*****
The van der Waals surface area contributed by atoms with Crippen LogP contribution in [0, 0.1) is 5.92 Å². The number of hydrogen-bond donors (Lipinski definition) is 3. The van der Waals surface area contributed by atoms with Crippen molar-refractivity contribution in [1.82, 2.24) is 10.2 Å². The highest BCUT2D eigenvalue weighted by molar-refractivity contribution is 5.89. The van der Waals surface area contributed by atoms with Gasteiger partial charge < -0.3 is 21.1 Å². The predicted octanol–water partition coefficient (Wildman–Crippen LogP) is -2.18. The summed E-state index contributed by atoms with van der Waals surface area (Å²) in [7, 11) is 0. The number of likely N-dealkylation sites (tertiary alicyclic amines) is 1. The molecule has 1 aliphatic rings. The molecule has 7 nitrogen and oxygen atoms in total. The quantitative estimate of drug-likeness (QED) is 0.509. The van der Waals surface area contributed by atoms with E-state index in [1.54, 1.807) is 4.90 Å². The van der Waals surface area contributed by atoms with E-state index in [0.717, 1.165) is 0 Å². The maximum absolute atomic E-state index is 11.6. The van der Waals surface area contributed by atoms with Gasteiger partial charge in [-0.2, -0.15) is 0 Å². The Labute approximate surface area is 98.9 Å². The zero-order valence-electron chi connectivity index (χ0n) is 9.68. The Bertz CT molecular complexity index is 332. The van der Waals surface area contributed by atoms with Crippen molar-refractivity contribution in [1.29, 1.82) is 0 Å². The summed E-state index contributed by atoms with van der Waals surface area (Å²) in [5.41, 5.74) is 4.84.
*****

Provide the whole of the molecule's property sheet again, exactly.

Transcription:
The van der Waals surface area contributed by atoms with Crippen LogP contribution in [0, 0.1) is 5.92 Å². The number of hydrogen-bond donors (Lipinski definition) is 3. The van der Waals surface area contributed by atoms with Crippen molar-refractivity contribution in [1.82, 2.24) is 10.2 Å². The highest BCUT2D eigenvalue weighted by molar-refractivity contribution is 5.89. The van der Waals surface area contributed by atoms with Gasteiger partial charge < -0.3 is 21.1 Å². The predicted octanol–water partition coefficient (Wildman–Crippen LogP) is -2.18. The summed E-state index contributed by atoms with van der Waals surface area (Å²) in [7, 11) is 0. The number of likely N-dealkylation sites (tertiary alicyclic amines) is 1. The molecule has 1 aliphatic rings. The molecule has 7 nitrogen and oxygen atoms in total. The quantitative estimate of drug-likeness (QED) is 0.509. The van der Waals surface area contributed by atoms with E-state index in [1.54, 1.807) is 4.90 Å². The van der Waals surface area contributed by atoms with E-state index in [0.717, 1.165) is 0 Å². The maximum absolute atomic E-state index is 11.6. The van der Waals surface area contributed by atoms with Gasteiger partial charge in [-0.2, -0.15) is 0 Å². The Labute approximate surface area is 98.9 Å². The zero-order valence-electron chi connectivity index (χ0n) is 9.68. The Bertz CT molecular complexity index is 332. The van der Waals surface area contributed by atoms with Crippen molar-refractivity contribution in [1.29, 1.82) is 0 Å². The summed E-state index contributed by atoms with van der Waals surface area (Å²) in [5.41, 5.74) is 4.84.